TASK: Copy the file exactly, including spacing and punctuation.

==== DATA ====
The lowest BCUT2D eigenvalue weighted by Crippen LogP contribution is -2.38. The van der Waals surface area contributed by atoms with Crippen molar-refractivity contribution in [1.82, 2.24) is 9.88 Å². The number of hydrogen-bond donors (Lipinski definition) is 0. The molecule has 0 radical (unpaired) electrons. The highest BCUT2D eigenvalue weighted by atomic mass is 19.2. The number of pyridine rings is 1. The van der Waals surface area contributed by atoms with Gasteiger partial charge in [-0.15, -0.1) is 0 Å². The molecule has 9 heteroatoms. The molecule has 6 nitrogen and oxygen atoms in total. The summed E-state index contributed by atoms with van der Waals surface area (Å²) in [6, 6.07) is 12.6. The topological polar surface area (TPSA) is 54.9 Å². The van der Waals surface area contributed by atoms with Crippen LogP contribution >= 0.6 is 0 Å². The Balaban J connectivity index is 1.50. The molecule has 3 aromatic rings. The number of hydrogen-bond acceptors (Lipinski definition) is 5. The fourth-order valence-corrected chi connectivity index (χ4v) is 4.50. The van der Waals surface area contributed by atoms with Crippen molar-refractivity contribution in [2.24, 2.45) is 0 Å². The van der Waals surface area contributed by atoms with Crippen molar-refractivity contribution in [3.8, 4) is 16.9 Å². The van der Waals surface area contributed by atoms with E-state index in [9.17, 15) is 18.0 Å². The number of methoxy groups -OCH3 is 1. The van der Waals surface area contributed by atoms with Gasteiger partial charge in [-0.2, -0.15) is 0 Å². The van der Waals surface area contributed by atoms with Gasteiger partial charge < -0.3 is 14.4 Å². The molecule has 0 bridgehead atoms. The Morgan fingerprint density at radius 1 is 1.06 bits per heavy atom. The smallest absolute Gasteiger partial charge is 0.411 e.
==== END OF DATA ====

The lowest BCUT2D eigenvalue weighted by Crippen LogP contribution is -2.38. The van der Waals surface area contributed by atoms with Crippen molar-refractivity contribution in [1.82, 2.24) is 9.88 Å². The number of hydrogen-bond donors (Lipinski definition) is 0. The molecule has 0 radical (unpaired) electrons. The highest BCUT2D eigenvalue weighted by atomic mass is 19.2. The number of pyridine rings is 1. The van der Waals surface area contributed by atoms with Gasteiger partial charge in [-0.15, -0.1) is 0 Å². The molecule has 9 heteroatoms. The molecule has 6 nitrogen and oxygen atoms in total. The summed E-state index contributed by atoms with van der Waals surface area (Å²) in [6, 6.07) is 12.6. The topological polar surface area (TPSA) is 54.9 Å². The van der Waals surface area contributed by atoms with Crippen LogP contribution >= 0.6 is 0 Å². The Balaban J connectivity index is 1.50. The molecule has 3 aromatic rings. The number of hydrogen-bond acceptors (Lipinski definition) is 5. The fourth-order valence-corrected chi connectivity index (χ4v) is 4.50. The van der Waals surface area contributed by atoms with Crippen molar-refractivity contribution in [2.24, 2.45) is 0 Å². The van der Waals surface area contributed by atoms with Crippen molar-refractivity contribution in [3.8, 4) is 16.9 Å². The van der Waals surface area contributed by atoms with E-state index in [9.17, 15) is 18.0 Å². The number of methoxy groups -OCH3 is 1. The van der Waals surface area contributed by atoms with Gasteiger partial charge in [-0.2, -0.15) is 0 Å². The van der Waals surface area contributed by atoms with Gasteiger partial charge < -0.3 is 14.4 Å². The molecule has 0 bridgehead atoms. The Morgan fingerprint density at radius 1 is 1.06 bits per heavy atom. The smallest absolute Gasteiger partial charge is 0.411 e.